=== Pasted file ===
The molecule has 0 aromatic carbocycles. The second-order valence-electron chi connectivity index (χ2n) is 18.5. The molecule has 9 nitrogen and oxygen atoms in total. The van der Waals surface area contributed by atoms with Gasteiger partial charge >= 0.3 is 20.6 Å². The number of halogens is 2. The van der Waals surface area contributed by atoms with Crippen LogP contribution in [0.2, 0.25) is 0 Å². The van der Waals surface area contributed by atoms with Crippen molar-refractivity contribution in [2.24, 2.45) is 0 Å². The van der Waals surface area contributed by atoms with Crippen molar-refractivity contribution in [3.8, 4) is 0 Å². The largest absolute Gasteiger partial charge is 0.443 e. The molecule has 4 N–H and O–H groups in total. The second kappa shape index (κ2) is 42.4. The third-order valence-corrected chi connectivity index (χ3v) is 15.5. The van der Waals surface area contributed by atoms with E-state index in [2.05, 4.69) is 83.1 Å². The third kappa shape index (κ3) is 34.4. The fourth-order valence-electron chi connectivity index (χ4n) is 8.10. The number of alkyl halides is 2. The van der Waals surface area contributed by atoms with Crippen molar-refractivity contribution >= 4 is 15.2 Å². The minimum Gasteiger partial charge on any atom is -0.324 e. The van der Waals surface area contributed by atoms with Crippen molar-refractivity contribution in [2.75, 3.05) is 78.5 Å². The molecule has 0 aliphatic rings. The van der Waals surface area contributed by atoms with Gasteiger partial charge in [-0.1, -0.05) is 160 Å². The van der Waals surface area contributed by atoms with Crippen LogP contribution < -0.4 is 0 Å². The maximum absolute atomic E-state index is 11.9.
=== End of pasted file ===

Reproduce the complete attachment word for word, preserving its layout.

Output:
The molecule has 0 aromatic carbocycles. The second-order valence-electron chi connectivity index (χ2n) is 18.5. The molecule has 9 nitrogen and oxygen atoms in total. The van der Waals surface area contributed by atoms with Gasteiger partial charge >= 0.3 is 20.6 Å². The number of halogens is 2. The van der Waals surface area contributed by atoms with Crippen LogP contribution in [0.2, 0.25) is 0 Å². The van der Waals surface area contributed by atoms with Crippen molar-refractivity contribution in [2.24, 2.45) is 0 Å². The van der Waals surface area contributed by atoms with Crippen molar-refractivity contribution in [3.8, 4) is 0 Å². The largest absolute Gasteiger partial charge is 0.443 e. The molecule has 4 N–H and O–H groups in total. The second kappa shape index (κ2) is 42.4. The third-order valence-corrected chi connectivity index (χ3v) is 15.5. The van der Waals surface area contributed by atoms with E-state index in [2.05, 4.69) is 83.1 Å². The third kappa shape index (κ3) is 34.4. The fourth-order valence-electron chi connectivity index (χ4n) is 8.10. The number of alkyl halides is 2. The van der Waals surface area contributed by atoms with Crippen molar-refractivity contribution >= 4 is 15.2 Å². The minimum Gasteiger partial charge on any atom is -0.324 e. The van der Waals surface area contributed by atoms with Crippen molar-refractivity contribution in [2.75, 3.05) is 78.5 Å². The molecule has 0 aliphatic rings. The van der Waals surface area contributed by atoms with Gasteiger partial charge in [-0.1, -0.05) is 160 Å². The van der Waals surface area contributed by atoms with Crippen LogP contribution < -0.4 is 0 Å². The maximum absolute atomic E-state index is 11.9.